Braz J Psychiatry 2019 Apr 15. Epub 2019 Apr 15.
Departamento de Saúde Mental, Faculdade de Medicina, Universidade Federal de Minas Gerais (UFMG), Belo Horizonte, MG, Brazil.
Objective: Aging studies regularly assume that years of education are a protective factor for baseline cognition. In developing countries with specific sociocultural issues, this relationship may not work as expected, and an unmet need remains for alternative resilience factors. This study aimed to analyze different moderators for the relationship between aging and general cognition that could reflect better protective factors.
Methods: One hundred and fourteen Brazilian older adults, deemed healthy by global cognition, absence of psychiatric symptoms, or neurological history, participated in this cross-sectional study. Moderators for the relationship between age and global cognition included education, intelligence, and occupational factors. Semantic memory was added as a protective factor reflecting culturally acquired conceptual knowledge.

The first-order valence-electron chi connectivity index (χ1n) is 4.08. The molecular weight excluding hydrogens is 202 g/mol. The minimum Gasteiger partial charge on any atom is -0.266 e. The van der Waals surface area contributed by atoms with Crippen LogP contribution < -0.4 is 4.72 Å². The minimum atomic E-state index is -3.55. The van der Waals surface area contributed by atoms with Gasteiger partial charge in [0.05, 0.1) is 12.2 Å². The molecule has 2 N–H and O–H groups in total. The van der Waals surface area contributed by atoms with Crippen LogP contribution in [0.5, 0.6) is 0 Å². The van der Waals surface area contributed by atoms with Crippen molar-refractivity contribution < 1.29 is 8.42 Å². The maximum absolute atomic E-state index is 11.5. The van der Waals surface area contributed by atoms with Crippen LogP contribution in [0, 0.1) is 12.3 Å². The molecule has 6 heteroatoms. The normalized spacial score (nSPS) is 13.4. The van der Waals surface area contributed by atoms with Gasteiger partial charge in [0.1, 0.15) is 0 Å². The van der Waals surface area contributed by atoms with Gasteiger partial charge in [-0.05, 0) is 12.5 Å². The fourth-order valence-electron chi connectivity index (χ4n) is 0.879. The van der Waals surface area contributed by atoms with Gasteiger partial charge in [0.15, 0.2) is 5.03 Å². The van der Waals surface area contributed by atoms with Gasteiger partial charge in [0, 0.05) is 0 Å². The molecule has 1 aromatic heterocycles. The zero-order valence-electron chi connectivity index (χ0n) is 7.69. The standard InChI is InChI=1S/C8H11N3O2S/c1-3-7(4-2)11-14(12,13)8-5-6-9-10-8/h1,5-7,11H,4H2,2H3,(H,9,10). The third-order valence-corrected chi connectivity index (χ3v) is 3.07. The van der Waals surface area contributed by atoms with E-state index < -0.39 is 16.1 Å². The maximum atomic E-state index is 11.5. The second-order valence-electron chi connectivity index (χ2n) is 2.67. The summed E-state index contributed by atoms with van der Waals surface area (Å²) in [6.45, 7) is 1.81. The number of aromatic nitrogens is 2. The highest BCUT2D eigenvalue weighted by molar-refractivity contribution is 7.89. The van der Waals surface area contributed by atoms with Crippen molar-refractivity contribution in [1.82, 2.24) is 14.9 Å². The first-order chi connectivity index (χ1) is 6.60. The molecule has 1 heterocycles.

Results: As expected, age alone is a predictor of global cognitive scores; surprisingly, however, education, intelligence, and occupation were not moderators of the association. Semantic memory was a significant moderator (p = 0.007), indicating that knowledge acquired during life may be a protective factor.
Conclusion: In developing countries, the use of resilience factors based only on years of education may be misleading. Sociocultural issues influence the educational system and achievement and, consequently, affect the use of this simple measure. Resilience-factor studies should consider using crystallized abilities when studying populations with sociocultural particularities.